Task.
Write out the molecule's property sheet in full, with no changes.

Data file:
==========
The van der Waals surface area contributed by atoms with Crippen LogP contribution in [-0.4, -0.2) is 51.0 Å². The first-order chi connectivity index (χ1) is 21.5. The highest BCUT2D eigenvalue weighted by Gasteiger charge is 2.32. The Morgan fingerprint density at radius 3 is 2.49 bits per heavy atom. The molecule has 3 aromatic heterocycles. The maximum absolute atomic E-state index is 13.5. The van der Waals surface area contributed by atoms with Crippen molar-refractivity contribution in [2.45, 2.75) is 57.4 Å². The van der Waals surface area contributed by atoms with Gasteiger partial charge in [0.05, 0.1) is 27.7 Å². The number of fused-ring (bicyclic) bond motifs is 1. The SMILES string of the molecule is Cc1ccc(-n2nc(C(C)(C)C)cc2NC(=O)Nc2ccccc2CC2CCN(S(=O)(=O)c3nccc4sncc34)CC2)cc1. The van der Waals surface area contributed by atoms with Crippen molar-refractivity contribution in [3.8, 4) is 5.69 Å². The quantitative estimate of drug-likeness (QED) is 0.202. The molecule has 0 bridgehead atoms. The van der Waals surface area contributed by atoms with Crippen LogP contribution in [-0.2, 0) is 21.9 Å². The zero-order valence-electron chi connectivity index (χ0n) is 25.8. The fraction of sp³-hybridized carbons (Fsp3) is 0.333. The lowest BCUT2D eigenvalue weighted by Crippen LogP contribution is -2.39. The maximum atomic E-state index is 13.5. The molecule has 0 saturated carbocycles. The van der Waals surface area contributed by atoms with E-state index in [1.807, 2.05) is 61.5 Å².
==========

The van der Waals surface area contributed by atoms with Crippen LogP contribution in [-0.4, -0.2) is 51.0 Å². The first-order chi connectivity index (χ1) is 21.5. The highest BCUT2D eigenvalue weighted by Gasteiger charge is 2.32. The Morgan fingerprint density at radius 3 is 2.49 bits per heavy atom. The molecule has 3 aromatic heterocycles. The maximum absolute atomic E-state index is 13.5. The van der Waals surface area contributed by atoms with Crippen molar-refractivity contribution in [2.45, 2.75) is 57.4 Å². The van der Waals surface area contributed by atoms with Gasteiger partial charge in [0.05, 0.1) is 27.7 Å². The number of fused-ring (bicyclic) bond motifs is 1. The SMILES string of the molecule is Cc1ccc(-n2nc(C(C)(C)C)cc2NC(=O)Nc2ccccc2CC2CCN(S(=O)(=O)c3nccc4sncc34)CC2)cc1. The van der Waals surface area contributed by atoms with Crippen molar-refractivity contribution in [3.8, 4) is 5.69 Å². The quantitative estimate of drug-likeness (QED) is 0.202. The molecule has 0 bridgehead atoms. The van der Waals surface area contributed by atoms with Crippen LogP contribution in [-0.2, 0) is 21.9 Å². The zero-order valence-electron chi connectivity index (χ0n) is 25.8. The fraction of sp³-hybridized carbons (Fsp3) is 0.333. The lowest BCUT2D eigenvalue weighted by Crippen LogP contribution is -2.39. The maximum atomic E-state index is 13.5. The molecule has 0 saturated carbocycles. The van der Waals surface area contributed by atoms with E-state index in [1.807, 2.05) is 61.5 Å².